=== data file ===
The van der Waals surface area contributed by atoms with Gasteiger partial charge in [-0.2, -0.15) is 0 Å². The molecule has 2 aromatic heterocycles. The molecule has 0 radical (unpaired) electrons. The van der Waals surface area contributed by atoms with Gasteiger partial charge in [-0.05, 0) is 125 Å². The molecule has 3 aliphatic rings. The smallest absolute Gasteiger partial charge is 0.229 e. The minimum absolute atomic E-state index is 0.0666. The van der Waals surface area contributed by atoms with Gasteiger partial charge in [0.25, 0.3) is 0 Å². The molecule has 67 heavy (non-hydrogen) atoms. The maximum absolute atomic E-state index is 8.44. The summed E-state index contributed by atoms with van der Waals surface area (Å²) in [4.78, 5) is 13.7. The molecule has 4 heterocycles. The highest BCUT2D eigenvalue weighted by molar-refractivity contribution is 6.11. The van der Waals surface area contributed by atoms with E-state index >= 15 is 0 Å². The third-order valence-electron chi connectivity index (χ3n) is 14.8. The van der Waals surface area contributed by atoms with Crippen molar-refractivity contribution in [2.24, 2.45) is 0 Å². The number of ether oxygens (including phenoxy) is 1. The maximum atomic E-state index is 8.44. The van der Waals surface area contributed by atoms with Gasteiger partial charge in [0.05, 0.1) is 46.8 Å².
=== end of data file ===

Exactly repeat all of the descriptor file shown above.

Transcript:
The van der Waals surface area contributed by atoms with Gasteiger partial charge in [-0.2, -0.15) is 0 Å². The molecule has 2 aromatic heterocycles. The molecule has 0 radical (unpaired) electrons. The van der Waals surface area contributed by atoms with Gasteiger partial charge in [-0.05, 0) is 125 Å². The molecule has 3 aliphatic rings. The smallest absolute Gasteiger partial charge is 0.229 e. The minimum absolute atomic E-state index is 0.0666. The van der Waals surface area contributed by atoms with Gasteiger partial charge in [0.25, 0.3) is 0 Å². The molecule has 67 heavy (non-hydrogen) atoms. The maximum absolute atomic E-state index is 8.44. The summed E-state index contributed by atoms with van der Waals surface area (Å²) in [4.78, 5) is 13.7. The molecule has 4 heterocycles. The highest BCUT2D eigenvalue weighted by molar-refractivity contribution is 6.11. The van der Waals surface area contributed by atoms with E-state index >= 15 is 0 Å². The third-order valence-electron chi connectivity index (χ3n) is 14.8. The van der Waals surface area contributed by atoms with Crippen molar-refractivity contribution in [2.24, 2.45) is 0 Å². The number of ether oxygens (including phenoxy) is 1. The maximum atomic E-state index is 8.44. The van der Waals surface area contributed by atoms with Gasteiger partial charge in [0.05, 0.1) is 46.8 Å².